There are two trinities in your PhD ... one is the three ologies (see "being clear about methodology" in a separate post) ... the other is the relationship between the literature, the method and your empirical material.
Imagine three separate documents set out on a table, labelled as follows ...
A. My Literature Review
B. My Method Statement
C. My Empirical Work
The vast majority of PhDs will have chapters on these three themes, but for the moment, imagine them set out next to each other going from left to right ... A, B, C.
The ideal is that they each (i) make sense in and of themselves and (ii) link smoothly to the others. In summary each needs to do the following.
Document A. Your literature review needs to set out the broad territory that your PhD will sit within. This often entails setting out different schools of thought within the one broad area e.g. the econometric and the social views of strategy that can be seen in the research literature and that delineates between the research of people such as Michael Porter in the former case and Henry Mintzberg in the latter. Gradually, having set out your broad area and reviewed its genesis and development, your review needs to work through to the specifics of your interest. As you get deeper into the literature, you move from schools of thought to specific prior work or studies. Hopefully allowing you to get to a clear and articulate research question that you have demonstrated is not answered in the existing literature.
Document B. Your method statement follows a similar pattern to document A in that it typically moves from the general to the specific. First, you are looking to establish that you are aware of the range of choices facing any researcher and that you can set these out. This does not mean setting out a table that says quantitative vs. qualitative but rather, it implies being much more sophisticated than that. See the separate post on methodology again. Having set out your ontological and epistemological position, you need to move to the specifics of your research design. That means that you should set out the mechanics of how you'll execute the research. For example, you might be looking at blockages to growth within small, family owned businesses and you might be looking to find some firms that have been stuck at one level of turnover for a number of years, another that seem to have grown at a steady pace over the same timeframe and third group that were stuck for a while but somehow broke out and began to grow again. Within these three sample groups you might then want to look into owner-manager motivations, etc. Be specific. Say what you're going to look for, how you'll gather the data, what you'll do once you've got the data and how you'll know if you've answered the question you've set yourself. Of course, now Document A (which concludes with a research question) needs to articulate seamlessly with Document B which sets out a method for answering that question.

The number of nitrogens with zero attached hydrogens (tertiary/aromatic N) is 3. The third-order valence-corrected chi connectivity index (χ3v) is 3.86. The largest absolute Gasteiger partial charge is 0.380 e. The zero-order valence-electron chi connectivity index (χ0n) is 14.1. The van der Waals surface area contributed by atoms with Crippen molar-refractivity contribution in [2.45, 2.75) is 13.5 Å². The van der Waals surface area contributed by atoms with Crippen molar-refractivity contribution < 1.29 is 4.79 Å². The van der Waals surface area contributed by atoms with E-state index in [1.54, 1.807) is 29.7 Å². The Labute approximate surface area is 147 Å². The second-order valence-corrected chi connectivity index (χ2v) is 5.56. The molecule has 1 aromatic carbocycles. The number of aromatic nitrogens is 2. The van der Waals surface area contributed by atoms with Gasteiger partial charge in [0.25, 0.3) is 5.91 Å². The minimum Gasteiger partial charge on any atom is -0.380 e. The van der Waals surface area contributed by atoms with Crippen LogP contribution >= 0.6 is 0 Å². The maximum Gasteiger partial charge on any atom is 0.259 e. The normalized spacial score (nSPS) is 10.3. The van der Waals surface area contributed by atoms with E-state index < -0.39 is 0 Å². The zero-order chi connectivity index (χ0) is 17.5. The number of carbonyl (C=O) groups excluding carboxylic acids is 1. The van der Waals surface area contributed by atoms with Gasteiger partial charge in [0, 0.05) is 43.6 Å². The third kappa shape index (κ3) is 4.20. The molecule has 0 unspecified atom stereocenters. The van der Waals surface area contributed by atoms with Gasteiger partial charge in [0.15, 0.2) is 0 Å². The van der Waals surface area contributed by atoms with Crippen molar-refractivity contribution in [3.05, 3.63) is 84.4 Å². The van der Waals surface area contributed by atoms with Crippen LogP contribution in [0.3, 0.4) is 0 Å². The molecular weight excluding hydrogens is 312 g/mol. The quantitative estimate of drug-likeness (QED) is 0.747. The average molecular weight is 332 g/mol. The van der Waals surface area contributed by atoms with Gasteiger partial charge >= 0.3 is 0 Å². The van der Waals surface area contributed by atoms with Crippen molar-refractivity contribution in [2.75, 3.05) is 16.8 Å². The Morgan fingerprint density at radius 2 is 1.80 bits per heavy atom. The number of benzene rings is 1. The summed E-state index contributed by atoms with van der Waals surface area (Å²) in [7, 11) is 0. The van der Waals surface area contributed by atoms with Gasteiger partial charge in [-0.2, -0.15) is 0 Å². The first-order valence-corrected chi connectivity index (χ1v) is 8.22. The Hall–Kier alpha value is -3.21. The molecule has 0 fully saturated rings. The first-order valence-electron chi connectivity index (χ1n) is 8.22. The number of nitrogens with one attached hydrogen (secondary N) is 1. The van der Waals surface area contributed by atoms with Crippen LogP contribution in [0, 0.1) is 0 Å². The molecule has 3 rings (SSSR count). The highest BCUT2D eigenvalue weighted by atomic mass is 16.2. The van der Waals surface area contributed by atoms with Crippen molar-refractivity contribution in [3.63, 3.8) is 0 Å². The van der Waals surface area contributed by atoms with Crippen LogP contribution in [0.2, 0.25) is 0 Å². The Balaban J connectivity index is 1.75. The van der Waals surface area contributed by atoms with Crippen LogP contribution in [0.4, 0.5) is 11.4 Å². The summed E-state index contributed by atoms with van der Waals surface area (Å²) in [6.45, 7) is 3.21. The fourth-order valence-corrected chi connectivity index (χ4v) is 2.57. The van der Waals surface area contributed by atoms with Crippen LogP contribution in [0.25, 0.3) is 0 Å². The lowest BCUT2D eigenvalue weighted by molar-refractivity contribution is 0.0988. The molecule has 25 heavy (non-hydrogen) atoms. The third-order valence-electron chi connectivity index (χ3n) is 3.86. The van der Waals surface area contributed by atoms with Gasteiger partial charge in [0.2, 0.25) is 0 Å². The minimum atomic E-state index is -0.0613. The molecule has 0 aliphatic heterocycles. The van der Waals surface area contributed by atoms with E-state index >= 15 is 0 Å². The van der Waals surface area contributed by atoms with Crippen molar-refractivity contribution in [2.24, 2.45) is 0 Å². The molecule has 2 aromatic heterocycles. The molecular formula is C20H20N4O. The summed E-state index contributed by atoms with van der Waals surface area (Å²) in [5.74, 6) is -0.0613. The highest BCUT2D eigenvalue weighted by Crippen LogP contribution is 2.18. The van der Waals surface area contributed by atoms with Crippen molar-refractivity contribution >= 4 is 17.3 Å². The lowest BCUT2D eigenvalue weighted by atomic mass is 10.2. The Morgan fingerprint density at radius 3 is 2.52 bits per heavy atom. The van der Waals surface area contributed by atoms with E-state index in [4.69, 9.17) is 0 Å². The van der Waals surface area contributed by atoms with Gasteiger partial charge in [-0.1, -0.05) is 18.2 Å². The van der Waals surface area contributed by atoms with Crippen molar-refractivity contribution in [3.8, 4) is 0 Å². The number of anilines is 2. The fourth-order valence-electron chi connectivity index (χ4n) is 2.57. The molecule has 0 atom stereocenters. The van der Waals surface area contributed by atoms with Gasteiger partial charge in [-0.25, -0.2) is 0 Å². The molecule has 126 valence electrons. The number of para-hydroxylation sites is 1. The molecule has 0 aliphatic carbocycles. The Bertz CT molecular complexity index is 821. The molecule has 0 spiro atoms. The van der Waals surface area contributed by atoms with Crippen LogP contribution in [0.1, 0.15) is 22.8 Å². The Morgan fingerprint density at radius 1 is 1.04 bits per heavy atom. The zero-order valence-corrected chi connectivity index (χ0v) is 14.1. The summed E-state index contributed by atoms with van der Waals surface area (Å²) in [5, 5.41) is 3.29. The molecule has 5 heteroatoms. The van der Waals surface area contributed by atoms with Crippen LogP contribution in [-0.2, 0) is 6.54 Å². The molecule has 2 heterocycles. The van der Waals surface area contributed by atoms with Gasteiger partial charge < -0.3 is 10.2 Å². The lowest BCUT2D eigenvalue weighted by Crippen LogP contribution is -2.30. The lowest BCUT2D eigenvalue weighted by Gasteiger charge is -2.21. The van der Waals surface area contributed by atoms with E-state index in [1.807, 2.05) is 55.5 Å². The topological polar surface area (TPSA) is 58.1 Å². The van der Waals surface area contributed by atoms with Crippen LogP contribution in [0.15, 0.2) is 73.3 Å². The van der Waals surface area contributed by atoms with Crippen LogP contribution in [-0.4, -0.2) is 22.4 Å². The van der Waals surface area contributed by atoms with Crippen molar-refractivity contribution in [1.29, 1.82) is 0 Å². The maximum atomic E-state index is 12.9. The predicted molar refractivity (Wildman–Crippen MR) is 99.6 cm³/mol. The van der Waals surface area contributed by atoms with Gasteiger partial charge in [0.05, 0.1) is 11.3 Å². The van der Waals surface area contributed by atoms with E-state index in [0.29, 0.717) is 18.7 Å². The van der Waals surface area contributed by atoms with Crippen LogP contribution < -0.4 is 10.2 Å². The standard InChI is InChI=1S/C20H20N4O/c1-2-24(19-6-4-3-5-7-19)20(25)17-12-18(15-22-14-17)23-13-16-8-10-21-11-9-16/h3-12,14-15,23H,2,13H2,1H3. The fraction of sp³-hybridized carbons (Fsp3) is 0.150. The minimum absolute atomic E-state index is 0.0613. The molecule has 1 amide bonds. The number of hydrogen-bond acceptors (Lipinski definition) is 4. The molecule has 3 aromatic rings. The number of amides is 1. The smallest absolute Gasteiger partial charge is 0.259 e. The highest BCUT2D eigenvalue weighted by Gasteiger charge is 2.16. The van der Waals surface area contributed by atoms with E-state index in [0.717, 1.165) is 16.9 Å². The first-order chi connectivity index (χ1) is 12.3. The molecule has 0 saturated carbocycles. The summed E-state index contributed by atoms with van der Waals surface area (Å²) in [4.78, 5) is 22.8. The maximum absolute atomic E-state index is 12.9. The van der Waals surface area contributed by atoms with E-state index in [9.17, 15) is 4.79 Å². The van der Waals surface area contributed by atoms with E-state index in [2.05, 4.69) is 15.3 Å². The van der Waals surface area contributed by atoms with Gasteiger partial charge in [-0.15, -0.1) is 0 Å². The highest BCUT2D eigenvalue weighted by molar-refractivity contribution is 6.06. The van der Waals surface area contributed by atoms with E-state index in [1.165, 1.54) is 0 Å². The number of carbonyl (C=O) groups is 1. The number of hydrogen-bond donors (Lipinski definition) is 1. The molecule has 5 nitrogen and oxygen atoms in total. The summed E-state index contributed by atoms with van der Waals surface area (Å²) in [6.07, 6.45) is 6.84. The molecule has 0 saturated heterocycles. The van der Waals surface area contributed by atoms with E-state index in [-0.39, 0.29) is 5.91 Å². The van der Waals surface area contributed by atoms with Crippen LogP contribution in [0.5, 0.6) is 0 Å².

Document C is your empirical material. It needs to set out the original or secondary data that you've gathered. It then needs to say what you've done to the data perhaps in terms of coding, categorising, comparing or counting things within the data. Finally, having made all of that clear, it needs to set out your analysis of the data. Now, Document C needs to be the actual execution of the proposed research design set out in Document B.
Most texts on how to do doctoral research suggest simply that you need to do A, then B, then C in a nice, neat, logical and linear process. The lived experience of conducting research is however, a little more messy. Consider what happens when the data you gather doesn't actually answer the question you've set. Or the method you've decided upon turns out not to be workable. Most doctoral researchers experience something more like the need to reverse engineer the connections between documents A, B and C. You might find yourself thinking "given that this is the answer that I can get from my data (in document C), what might a good question look like (in document A) and how would I best describe the method that I use to get there (in document B)." Though this may seem a little odd, or perhaps even disingenuous, it is the lived experience of most researchers that unexpected things happen along the way. Your PhD will take you at least three years and if there are no hiccups along the way in methodological terms, then perhaps someone will publish something very similar to your own work just as you enter the final stages of your PhD. Hence, you find yourself with the need to go back and establish a slightly different contribution than the one you'd be thinking of.
The key thing is that the readers of your eventual thesis, and in particular your examiners, can see some cohesion between your take on the literature, your views on method and the empirical work you've undertaken. This structural integrity is the thing examiners home in on. Perhaps because PhDs are written over years not hours or days, it is not unusual to spot big inconsistencies. Take a single sheet of A4 paper and try to capture in a few sentences the key messages from your equivalents of documents A,B and C. Be clear with yourself the links that you need to make and always, always work backwards from the end of your PhD study to double check that the three pieces stick together neatly. In the early years of your studies the pieces can move about dramatically as you tweak or abandon early plans. In the latter years, the pieces begin to settle into particular locations and take root there. You still need to revisit the relationships between them however, to help signal to the examiners that you've thought through how your PhD "hangs together".